Perhaps the most insightful comment came from a teenage girl who walked up to the microphone. She questioned “all of you are shouting about the army, you have said nothing about the children who are being recruited by the LTTE?” To which a few of the goons shouted, and she in turn shouted back “shut up”, further aggravating the goons who shouted sexist and vulgar slurs. The teenage girl continued to speak as she cried with shame, “why are all of you acting like this? You are adults, you should listen to what the panellists have to say, you should listen to us young people.”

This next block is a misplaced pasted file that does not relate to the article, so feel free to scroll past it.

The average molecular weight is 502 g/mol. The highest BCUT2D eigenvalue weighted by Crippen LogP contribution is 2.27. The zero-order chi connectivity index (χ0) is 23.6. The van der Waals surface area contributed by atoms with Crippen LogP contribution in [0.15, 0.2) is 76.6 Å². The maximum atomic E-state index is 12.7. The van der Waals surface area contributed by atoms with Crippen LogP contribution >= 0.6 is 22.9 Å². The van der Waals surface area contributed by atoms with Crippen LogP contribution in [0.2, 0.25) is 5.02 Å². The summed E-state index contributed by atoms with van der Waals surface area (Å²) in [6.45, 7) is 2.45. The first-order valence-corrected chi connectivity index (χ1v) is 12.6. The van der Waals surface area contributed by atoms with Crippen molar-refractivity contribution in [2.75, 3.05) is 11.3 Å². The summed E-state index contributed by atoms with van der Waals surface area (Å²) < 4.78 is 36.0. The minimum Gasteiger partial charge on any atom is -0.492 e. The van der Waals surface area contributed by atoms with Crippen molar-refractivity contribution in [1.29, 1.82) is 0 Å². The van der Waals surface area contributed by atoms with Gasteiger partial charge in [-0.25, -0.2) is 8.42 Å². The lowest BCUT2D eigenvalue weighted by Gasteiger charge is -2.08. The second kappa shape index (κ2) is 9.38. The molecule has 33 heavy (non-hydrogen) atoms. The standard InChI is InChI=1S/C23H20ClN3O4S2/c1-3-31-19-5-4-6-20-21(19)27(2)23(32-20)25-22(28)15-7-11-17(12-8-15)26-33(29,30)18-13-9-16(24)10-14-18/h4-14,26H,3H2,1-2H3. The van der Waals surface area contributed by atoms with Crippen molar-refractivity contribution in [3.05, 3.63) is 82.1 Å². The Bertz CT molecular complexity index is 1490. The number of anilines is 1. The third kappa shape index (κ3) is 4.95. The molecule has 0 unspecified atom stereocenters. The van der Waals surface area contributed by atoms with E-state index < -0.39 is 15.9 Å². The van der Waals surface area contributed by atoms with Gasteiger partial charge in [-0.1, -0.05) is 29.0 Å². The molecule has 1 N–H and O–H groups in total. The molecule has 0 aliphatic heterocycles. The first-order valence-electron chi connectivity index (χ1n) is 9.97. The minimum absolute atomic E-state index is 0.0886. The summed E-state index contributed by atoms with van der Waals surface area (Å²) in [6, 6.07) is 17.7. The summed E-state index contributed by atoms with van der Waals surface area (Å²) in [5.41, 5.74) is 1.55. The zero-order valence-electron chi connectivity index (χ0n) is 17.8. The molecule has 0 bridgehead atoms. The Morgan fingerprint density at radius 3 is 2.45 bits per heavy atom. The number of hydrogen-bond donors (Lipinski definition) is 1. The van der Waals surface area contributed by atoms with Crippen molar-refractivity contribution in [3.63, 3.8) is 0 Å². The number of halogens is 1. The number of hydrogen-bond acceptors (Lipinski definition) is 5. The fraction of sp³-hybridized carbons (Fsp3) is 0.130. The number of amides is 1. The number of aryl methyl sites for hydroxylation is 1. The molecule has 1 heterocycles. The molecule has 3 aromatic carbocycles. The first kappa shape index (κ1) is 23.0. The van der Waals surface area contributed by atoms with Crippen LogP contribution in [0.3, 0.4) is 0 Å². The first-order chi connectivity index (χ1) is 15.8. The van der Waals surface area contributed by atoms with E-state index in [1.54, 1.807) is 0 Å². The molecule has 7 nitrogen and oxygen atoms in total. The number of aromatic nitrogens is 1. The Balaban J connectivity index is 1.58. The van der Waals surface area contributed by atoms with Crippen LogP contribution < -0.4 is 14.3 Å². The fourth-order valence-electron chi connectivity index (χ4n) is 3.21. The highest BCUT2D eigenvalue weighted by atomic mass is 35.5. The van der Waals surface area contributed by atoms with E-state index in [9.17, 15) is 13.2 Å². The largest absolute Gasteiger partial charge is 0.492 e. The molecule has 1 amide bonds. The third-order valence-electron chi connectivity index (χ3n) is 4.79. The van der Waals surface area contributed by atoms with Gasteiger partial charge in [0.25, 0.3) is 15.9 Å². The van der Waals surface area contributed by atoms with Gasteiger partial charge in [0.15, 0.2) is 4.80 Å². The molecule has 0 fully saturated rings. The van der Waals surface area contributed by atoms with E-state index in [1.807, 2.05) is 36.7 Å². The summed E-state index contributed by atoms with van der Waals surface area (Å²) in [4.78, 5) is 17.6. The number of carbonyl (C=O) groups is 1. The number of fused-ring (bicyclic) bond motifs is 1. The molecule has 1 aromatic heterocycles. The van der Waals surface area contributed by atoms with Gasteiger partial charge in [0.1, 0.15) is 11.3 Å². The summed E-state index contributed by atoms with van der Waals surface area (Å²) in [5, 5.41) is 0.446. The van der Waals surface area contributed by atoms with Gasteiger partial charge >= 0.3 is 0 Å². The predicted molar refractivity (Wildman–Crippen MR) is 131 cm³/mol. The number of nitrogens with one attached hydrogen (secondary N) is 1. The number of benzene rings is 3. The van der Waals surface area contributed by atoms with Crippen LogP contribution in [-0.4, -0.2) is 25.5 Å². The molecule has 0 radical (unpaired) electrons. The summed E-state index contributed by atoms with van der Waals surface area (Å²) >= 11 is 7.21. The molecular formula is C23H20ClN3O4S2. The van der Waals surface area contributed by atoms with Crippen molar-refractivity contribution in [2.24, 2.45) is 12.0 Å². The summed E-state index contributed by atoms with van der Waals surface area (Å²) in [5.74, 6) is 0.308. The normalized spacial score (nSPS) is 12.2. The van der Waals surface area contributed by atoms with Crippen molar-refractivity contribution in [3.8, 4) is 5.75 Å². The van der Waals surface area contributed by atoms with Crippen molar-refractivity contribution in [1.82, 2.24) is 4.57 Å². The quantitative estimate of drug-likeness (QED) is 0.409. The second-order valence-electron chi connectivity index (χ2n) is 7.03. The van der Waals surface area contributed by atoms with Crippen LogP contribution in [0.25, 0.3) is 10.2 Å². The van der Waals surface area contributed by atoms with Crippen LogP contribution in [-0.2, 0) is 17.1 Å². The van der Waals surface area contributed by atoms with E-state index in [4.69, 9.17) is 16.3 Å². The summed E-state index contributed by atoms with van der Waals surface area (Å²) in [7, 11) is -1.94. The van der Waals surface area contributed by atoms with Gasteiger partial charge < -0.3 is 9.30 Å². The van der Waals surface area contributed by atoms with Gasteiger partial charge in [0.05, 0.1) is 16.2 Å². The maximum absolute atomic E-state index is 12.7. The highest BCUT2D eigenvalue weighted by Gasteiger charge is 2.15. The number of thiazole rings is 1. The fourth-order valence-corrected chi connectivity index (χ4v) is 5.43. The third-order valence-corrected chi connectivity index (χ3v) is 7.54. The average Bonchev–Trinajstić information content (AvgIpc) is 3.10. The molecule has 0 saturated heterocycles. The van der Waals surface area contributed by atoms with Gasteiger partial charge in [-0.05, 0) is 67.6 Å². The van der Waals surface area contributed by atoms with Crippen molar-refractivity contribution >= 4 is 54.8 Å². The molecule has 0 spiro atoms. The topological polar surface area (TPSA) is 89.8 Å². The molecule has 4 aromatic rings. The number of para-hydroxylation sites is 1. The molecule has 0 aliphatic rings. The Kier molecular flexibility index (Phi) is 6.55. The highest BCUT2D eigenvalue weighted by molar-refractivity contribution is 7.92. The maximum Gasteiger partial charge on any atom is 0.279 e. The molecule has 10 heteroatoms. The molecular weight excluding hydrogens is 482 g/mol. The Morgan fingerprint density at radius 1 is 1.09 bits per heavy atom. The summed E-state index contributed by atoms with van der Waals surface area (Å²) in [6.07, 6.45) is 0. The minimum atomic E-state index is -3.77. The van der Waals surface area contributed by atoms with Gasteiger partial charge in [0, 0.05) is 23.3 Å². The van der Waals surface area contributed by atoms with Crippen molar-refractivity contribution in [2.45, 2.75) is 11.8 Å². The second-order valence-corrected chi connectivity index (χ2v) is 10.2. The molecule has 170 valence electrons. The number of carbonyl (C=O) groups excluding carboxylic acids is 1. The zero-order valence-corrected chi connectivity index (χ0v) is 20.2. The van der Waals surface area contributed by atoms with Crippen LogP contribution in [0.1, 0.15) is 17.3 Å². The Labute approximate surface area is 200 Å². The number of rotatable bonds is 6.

HRW’s lengthy report translated in full into a Tamil booklet of 110 pages was in most peoples’ hands as they left the event. If one emotion can describe the majority of the audience it was shame. One young woman wondered, would “people like Bob Rae ever have any respect for us and our community, after he saw the behaviour of our leaders and university students acting like thugs?” But one activist who helped organise and mobilise for the event said, “This is the reality. Let the world know what the LTTE culture is really like. And it is also a success. We have heard about human rights at the center of Toronto’s Tamil community, something that had not happened in years.” Another man said, “for the first time in many years, people in a crowd had the guts to shout at the LTTE in Toronto.” The LTTE may have finally gone too far even in Toronto, and the Toronto Tamils will have to consider if they want to be identified with the LTTE.